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The spirit of rock'n'roll lives on with Tommy Lee's Andro, if not its music

Expecting Shout At Devil? Better look away from Tommy Lee's Andro now

Tommy Lee - Andro
(Image: © Better Noise Music)

This record will have many Mötley Crüe fans screaming in terror. Because anyone expecting Looks That Kill or Kickstart My Heart is in the wrong hallway. 

Lee has never done the obvious on his solo albums, and Andro is no different, with hardly a trace of the hard rock with which he made his name. 

Instead he mixes rap, Afrobeat, electronica, pop and dance, and in a way that really works. Let’s be honest, were it not for his name there’s no way this album would even be considered for review in Classic Rock

And apart from a respectful cover of Prince’s When You Were Mine there’s little that links this Tommy Lee to the Tommy Lee behind the Crüe kit. But that’s the point.

Working with rappers and like-minded vocalists, he has created music that deserves everyone to put aside prejudice and listen.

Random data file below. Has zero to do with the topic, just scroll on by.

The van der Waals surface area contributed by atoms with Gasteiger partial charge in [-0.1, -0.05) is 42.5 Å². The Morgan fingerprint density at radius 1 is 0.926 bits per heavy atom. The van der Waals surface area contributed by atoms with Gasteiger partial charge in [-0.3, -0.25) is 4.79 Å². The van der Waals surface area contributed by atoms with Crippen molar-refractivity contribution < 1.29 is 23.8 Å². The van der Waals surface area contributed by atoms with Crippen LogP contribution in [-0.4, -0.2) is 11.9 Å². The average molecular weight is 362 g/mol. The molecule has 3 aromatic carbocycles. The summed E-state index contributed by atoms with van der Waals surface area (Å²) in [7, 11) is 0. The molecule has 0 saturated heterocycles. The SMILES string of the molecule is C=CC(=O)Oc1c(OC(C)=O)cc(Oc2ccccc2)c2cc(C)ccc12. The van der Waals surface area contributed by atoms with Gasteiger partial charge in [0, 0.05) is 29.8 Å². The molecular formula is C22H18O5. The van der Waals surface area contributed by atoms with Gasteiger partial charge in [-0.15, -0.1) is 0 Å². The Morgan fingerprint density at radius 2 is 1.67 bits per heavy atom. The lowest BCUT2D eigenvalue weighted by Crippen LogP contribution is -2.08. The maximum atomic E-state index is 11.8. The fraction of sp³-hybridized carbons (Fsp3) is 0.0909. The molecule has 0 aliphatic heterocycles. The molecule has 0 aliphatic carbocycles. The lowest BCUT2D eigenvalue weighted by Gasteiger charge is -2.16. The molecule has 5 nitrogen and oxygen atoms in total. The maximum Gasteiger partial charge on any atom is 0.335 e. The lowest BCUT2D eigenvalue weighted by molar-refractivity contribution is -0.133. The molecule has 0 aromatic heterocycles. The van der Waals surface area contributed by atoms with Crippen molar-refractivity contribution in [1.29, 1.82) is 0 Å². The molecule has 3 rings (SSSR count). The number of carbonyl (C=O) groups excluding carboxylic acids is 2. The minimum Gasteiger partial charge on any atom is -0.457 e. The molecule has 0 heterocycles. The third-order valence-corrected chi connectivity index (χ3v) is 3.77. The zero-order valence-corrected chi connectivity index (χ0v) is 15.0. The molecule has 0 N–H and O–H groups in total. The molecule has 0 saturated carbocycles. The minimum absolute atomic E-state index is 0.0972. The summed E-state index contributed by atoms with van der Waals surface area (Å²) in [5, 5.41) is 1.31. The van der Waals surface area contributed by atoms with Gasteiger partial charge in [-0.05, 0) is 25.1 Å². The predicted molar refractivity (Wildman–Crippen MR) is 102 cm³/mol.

Malcolm Dome had an illustrious and celebrated career which stretched back to working for Record Mirror magazine in the late 70s and Metal Fury in the early 80s before joining Kerrang! at its launch in 1981. His first book, Encyclopedia Metallica (opens in new tab), published in 1981, may have been the inspiration for the name of a certain band formed that same year. Dome is also credited with inventing the term "thrash metal" while writing about the Anthrax song Metal Thrashing Mad in 1984. He would later become a founding member of RAW rock magazine in 1988.

In the early 90s, Malcolm Dome was the Editor of Metal Forces magazine, and also involved in the horror film magazine Terror, before returning to Kerrang! for a spell. With the launch of Classic Rock magazine in 1998 he became involved with that title, sister magazine Metal Hammer, and was a contributor to Prog magazine since its inception in 2009. He was actively involved in Total Rock Radio (opens in new tab), which launched as Rock Radio Network in 1997, changing its name to Total Rock in 2000. In 2014 he joined the TeamRock online team as Archive Editor, uploading stories from all of our print titles and helping lay the foundation for what became Louder.

Dome was the author of many books on a host of bands from AC/DC to Led Zeppelin and Metallica, some of which he co-wrote with Prog Editor Jerry Ewing.